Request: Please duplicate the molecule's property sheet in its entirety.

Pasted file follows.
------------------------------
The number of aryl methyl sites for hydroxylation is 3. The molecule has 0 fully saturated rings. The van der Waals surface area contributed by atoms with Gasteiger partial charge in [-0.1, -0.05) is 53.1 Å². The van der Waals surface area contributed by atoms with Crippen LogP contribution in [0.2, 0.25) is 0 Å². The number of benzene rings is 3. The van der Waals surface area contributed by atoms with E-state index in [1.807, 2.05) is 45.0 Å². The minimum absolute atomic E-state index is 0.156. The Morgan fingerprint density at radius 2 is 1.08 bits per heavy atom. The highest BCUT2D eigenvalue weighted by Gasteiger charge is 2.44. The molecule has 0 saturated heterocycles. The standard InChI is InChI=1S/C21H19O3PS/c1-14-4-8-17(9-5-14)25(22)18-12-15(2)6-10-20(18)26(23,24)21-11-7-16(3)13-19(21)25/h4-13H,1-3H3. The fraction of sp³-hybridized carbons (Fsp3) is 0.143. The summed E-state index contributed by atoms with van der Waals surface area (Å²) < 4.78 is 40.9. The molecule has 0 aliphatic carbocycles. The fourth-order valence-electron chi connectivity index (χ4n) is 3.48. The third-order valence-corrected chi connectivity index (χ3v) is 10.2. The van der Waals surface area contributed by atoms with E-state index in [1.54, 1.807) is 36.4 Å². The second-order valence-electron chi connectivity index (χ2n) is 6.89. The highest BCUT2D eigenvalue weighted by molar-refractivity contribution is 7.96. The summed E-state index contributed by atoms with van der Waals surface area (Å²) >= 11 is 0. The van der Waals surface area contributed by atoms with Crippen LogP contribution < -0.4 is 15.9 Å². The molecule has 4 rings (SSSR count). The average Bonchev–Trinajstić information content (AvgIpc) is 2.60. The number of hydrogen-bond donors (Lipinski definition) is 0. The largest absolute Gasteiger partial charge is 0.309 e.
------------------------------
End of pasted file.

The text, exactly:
The number of aryl methyl sites for hydroxylation is 3. The molecule has 0 fully saturated rings. The van der Waals surface area contributed by atoms with Gasteiger partial charge in [-0.1, -0.05) is 53.1 Å². The van der Waals surface area contributed by atoms with Crippen LogP contribution in [0.2, 0.25) is 0 Å². The number of benzene rings is 3. The van der Waals surface area contributed by atoms with E-state index in [1.807, 2.05) is 45.0 Å². The minimum absolute atomic E-state index is 0.156. The Morgan fingerprint density at radius 2 is 1.08 bits per heavy atom. The highest BCUT2D eigenvalue weighted by Gasteiger charge is 2.44. The molecule has 0 saturated heterocycles. The standard InChI is InChI=1S/C21H19O3PS/c1-14-4-8-17(9-5-14)25(22)18-12-15(2)6-10-20(18)26(23,24)21-11-7-16(3)13-19(21)25/h4-13H,1-3H3. The fraction of sp³-hybridized carbons (Fsp3) is 0.143. The summed E-state index contributed by atoms with van der Waals surface area (Å²) < 4.78 is 40.9. The molecule has 0 aliphatic carbocycles. The fourth-order valence-electron chi connectivity index (χ4n) is 3.48. The third-order valence-corrected chi connectivity index (χ3v) is 10.2. The van der Waals surface area contributed by atoms with E-state index in [1.54, 1.807) is 36.4 Å². The second-order valence-electron chi connectivity index (χ2n) is 6.89. The highest BCUT2D eigenvalue weighted by molar-refractivity contribution is 7.96. The summed E-state index contributed by atoms with van der Waals surface area (Å²) >= 11 is 0. The van der Waals surface area contributed by atoms with Crippen LogP contribution < -0.4 is 15.9 Å². The molecule has 4 rings (SSSR count). The average Bonchev–Trinajstić information content (AvgIpc) is 2.60. The number of hydrogen-bond donors (Lipinski definition) is 0. The largest absolute Gasteiger partial charge is 0.309 e.